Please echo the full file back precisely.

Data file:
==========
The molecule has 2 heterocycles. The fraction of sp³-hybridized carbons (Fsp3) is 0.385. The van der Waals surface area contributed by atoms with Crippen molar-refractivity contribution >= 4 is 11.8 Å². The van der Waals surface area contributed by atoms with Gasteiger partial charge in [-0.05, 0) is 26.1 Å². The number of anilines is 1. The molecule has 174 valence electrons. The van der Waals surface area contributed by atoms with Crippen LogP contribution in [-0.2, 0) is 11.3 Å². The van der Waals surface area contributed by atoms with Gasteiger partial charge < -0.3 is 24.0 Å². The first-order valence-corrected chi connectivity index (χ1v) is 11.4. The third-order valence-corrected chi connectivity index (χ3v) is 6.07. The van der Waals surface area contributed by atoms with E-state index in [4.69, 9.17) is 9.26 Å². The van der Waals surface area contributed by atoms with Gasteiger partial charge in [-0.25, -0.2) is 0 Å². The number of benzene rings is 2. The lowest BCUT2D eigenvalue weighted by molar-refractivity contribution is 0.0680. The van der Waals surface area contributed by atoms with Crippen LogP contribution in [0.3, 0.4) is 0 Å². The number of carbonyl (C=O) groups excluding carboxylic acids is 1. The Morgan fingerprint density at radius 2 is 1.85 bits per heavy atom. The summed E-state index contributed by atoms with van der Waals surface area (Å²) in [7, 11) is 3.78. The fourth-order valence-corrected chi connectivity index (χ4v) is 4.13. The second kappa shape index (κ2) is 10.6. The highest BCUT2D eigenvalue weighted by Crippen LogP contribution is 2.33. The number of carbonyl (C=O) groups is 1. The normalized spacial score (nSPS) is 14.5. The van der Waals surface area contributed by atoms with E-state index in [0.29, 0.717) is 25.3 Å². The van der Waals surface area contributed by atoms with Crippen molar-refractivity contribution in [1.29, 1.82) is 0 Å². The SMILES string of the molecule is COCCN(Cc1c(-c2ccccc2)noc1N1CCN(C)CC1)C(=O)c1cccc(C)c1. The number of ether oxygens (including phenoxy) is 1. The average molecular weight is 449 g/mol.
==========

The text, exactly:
The molecule has 2 heterocycles. The fraction of sp³-hybridized carbons (Fsp3) is 0.385. The van der Waals surface area contributed by atoms with Crippen molar-refractivity contribution >= 4 is 11.8 Å². The van der Waals surface area contributed by atoms with Gasteiger partial charge in [-0.05, 0) is 26.1 Å². The number of anilines is 1. The molecule has 174 valence electrons. The van der Waals surface area contributed by atoms with Crippen LogP contribution in [-0.2, 0) is 11.3 Å². The van der Waals surface area contributed by atoms with Gasteiger partial charge < -0.3 is 24.0 Å². The first-order valence-corrected chi connectivity index (χ1v) is 11.4. The third-order valence-corrected chi connectivity index (χ3v) is 6.07. The van der Waals surface area contributed by atoms with E-state index in [4.69, 9.17) is 9.26 Å². The van der Waals surface area contributed by atoms with Gasteiger partial charge in [-0.25, -0.2) is 0 Å². The number of benzene rings is 2. The lowest BCUT2D eigenvalue weighted by molar-refractivity contribution is 0.0680. The van der Waals surface area contributed by atoms with Crippen LogP contribution in [0.3, 0.4) is 0 Å². The number of carbonyl (C=O) groups excluding carboxylic acids is 1. The Morgan fingerprint density at radius 2 is 1.85 bits per heavy atom. The summed E-state index contributed by atoms with van der Waals surface area (Å²) in [7, 11) is 3.78. The fourth-order valence-corrected chi connectivity index (χ4v) is 4.13. The second kappa shape index (κ2) is 10.6. The highest BCUT2D eigenvalue weighted by Crippen LogP contribution is 2.33. The number of carbonyl (C=O) groups is 1. The normalized spacial score (nSPS) is 14.5. The van der Waals surface area contributed by atoms with E-state index in [0.29, 0.717) is 25.3 Å². The van der Waals surface area contributed by atoms with Crippen molar-refractivity contribution in [1.29, 1.82) is 0 Å². The SMILES string of the molecule is COCCN(Cc1c(-c2ccccc2)noc1N1CCN(C)CC1)C(=O)c1cccc(C)c1. The number of ether oxygens (including phenoxy) is 1. The average molecular weight is 449 g/mol.